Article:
Reverse Squeeze

Photo by: DiverTown

What is a Reverse Squeeze?

A “Reverse Squeeze” is a phenomenon experienced by scuba divers when ascending from a dive, where an inability to release pressure from enclosed spaces in the body results in pain or discomfort. These enclosed spaces typically include the sinuses, the middle ear, and the area inside the diving mask.

Underlying Physics

The discomfort caused by a Reverse Squeeze is grounded in the physics of diving – specifically, the principle of Boyle’s Law, which states that the pressure and volume of a gas have an inverse relationship when the temperature is held constant. As a diver ascends, the external pressure decreases, causing any gas trapped in enclosed spaces to expand. If this gas cannot be released, it places strain on the surrounding tissues, resulting in a Reverse Squeeze.

Affected Areas and Symptoms

Sinuses and Ears

Sinuses and ears are the most common areas affected by a Reverse Squeeze. These spaces are connected to the outside environment via small passages which can become blocked, trapping gas inside. During ascent, the trapped gas expands, causing pressure and pain. Symptoms may include a sensation of fullness or pressure, pain, difficulty hearing, tinnitus, and, in severe cases, dizziness or vertigo.

Diving Mask

Inside a diving mask is another potential site for a Reverse Squeeze. If a diver fails to equalize the pressure inside their mask during ascent, the relative negative pressure can cause a ‘mask squeeze.’ Symptoms include facial discomfort, redness, and, in severe cases, petechiae (small, red, pinpoint hemorrhages) around the eyes.

Prevention and Management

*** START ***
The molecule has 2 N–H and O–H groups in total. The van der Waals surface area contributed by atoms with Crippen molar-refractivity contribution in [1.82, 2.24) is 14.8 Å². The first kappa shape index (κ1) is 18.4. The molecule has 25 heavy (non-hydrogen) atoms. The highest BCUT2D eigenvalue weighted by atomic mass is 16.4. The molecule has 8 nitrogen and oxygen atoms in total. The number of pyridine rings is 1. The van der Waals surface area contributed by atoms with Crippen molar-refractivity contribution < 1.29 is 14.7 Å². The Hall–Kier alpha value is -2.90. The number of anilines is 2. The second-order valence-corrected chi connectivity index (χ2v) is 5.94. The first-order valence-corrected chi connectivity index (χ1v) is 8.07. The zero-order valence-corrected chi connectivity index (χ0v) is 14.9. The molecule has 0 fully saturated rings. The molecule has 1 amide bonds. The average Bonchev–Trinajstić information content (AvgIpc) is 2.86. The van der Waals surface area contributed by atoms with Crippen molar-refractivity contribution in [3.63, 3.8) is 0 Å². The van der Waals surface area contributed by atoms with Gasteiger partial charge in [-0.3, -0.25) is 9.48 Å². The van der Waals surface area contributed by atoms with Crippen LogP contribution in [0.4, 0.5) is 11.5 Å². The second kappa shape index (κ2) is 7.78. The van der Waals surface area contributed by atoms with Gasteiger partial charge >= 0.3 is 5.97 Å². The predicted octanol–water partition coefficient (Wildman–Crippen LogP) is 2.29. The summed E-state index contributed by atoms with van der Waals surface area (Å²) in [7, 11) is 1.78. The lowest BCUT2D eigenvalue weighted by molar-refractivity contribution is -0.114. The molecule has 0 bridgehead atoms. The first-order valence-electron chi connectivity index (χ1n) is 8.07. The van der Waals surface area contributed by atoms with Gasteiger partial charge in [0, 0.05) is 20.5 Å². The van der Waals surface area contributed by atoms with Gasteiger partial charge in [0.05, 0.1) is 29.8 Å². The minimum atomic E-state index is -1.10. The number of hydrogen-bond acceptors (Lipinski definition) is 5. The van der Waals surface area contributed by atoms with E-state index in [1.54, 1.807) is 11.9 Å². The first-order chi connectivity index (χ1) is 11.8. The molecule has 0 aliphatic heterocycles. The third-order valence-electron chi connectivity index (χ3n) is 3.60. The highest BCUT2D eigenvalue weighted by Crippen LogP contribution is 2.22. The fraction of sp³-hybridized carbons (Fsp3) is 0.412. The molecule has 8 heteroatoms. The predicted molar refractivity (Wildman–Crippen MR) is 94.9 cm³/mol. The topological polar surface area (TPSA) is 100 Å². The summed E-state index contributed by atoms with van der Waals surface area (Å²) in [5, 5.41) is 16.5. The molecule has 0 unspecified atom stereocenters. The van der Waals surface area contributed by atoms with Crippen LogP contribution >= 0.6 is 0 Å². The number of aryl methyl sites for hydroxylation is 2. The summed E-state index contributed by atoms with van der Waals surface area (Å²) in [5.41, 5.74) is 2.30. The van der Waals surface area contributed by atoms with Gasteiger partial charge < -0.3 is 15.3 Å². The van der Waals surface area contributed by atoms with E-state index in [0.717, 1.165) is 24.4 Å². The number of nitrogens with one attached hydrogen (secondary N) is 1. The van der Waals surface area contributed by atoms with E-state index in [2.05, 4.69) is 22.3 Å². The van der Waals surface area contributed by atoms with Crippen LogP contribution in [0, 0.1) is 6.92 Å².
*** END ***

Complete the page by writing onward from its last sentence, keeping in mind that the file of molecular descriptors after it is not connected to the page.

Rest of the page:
Equalization Techniques

Preventing a Reverse Squeeze primarily involves appropriate equalization techniques. For the ears and sinuses, this typically involves maneuvers such as swallowing, yawning, or using the Valsalva maneuver – forcefully exhaling against a closed airway, usually done by pinching the nose and ‘blowing.’ Divers should equalize early and often during both descent and ascent.

Mask Pressure Equalization

Equalizing mask pressure is a simpler process. Divers need to periodically exhale into their mask during ascent, either through their nose or by using a ‘mask purge’ button if their mask is equipped with one. This will allow the gas inside to escape and prevent a mask squeeze.

Dive Planning and Control

Maintaining control over ascent rates and planning dives properly can also help prevent a Reverse Squeeze. Divers should ascend slowly and steadily to give the body time to release trapped gases. If a diver feels the onset of a Reverse Squeeze, they should halt their ascent and attempt to equalize. If unsuccessful, a slow descent may reopen the passages, allowing gas to escape before attempting to ascend again.

Medical Implications

While typically not life-threatening, a severe Reverse Squeeze can cause complications such as barotrauma to the ears or sinuses, or damage to the eyes in the case of a severe mask squeeze. Divers experiencing severe symptoms, prolonged discomfort, or symptoms persisting after a dive should seek medical attention.